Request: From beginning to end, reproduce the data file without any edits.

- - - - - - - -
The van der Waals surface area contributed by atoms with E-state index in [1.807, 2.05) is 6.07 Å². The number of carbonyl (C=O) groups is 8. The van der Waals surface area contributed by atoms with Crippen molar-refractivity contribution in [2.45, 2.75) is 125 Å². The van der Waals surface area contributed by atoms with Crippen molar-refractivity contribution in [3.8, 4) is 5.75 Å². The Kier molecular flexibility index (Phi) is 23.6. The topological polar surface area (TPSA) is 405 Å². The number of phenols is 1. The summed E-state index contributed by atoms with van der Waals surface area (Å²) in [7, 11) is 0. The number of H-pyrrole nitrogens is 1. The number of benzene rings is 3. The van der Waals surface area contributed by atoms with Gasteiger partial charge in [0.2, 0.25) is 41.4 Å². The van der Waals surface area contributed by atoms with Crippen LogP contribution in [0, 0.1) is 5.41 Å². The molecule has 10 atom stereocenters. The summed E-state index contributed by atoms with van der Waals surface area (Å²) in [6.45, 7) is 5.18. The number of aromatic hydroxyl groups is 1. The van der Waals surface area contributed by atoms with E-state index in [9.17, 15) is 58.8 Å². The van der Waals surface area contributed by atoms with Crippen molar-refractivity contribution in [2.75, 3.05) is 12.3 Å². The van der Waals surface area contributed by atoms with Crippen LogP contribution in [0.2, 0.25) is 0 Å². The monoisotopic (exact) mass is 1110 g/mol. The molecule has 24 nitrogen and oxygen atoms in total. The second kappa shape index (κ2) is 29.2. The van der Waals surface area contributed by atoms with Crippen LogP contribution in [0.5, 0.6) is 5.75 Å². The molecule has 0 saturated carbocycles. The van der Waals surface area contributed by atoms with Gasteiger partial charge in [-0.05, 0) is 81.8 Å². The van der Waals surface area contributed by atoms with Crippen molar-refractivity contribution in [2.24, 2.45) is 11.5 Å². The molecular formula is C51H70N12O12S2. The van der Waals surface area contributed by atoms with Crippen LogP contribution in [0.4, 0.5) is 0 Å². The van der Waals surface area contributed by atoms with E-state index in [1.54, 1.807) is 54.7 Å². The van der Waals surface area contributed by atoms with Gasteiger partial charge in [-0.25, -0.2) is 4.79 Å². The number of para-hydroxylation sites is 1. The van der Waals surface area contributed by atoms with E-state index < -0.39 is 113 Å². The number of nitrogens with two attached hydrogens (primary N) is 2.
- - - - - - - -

The van der Waals surface area contributed by atoms with E-state index in [1.807, 2.05) is 6.07 Å². The number of carbonyl (C=O) groups is 8. The van der Waals surface area contributed by atoms with Crippen molar-refractivity contribution in [2.45, 2.75) is 125 Å². The van der Waals surface area contributed by atoms with Crippen molar-refractivity contribution in [3.8, 4) is 5.75 Å². The Kier molecular flexibility index (Phi) is 23.6. The topological polar surface area (TPSA) is 405 Å². The number of phenols is 1. The summed E-state index contributed by atoms with van der Waals surface area (Å²) in [7, 11) is 0. The number of H-pyrrole nitrogens is 1. The number of benzene rings is 3. The van der Waals surface area contributed by atoms with Gasteiger partial charge in [0.2, 0.25) is 41.4 Å². The van der Waals surface area contributed by atoms with Crippen LogP contribution in [0, 0.1) is 5.41 Å². The molecule has 10 atom stereocenters. The summed E-state index contributed by atoms with van der Waals surface area (Å²) in [6.45, 7) is 5.18. The number of aromatic hydroxyl groups is 1. The van der Waals surface area contributed by atoms with E-state index in [9.17, 15) is 58.8 Å². The van der Waals surface area contributed by atoms with Crippen molar-refractivity contribution in [2.75, 3.05) is 12.3 Å². The van der Waals surface area contributed by atoms with Crippen LogP contribution in [0.2, 0.25) is 0 Å². The monoisotopic (exact) mass is 1110 g/mol. The molecule has 24 nitrogen and oxygen atoms in total. The second kappa shape index (κ2) is 29.2. The van der Waals surface area contributed by atoms with Crippen LogP contribution in [0.5, 0.6) is 5.75 Å². The molecule has 0 saturated carbocycles. The van der Waals surface area contributed by atoms with Gasteiger partial charge in [-0.05, 0) is 81.8 Å². The van der Waals surface area contributed by atoms with Crippen molar-refractivity contribution in [2.24, 2.45) is 11.5 Å². The molecular formula is C51H70N12O12S2. The van der Waals surface area contributed by atoms with Crippen LogP contribution in [0.4, 0.5) is 0 Å². The van der Waals surface area contributed by atoms with E-state index in [1.54, 1.807) is 54.7 Å². The van der Waals surface area contributed by atoms with Gasteiger partial charge in [-0.25, -0.2) is 4.79 Å². The number of para-hydroxylation sites is 1. The van der Waals surface area contributed by atoms with E-state index < -0.39 is 113 Å². The number of nitrogens with two attached hydrogens (primary N) is 2.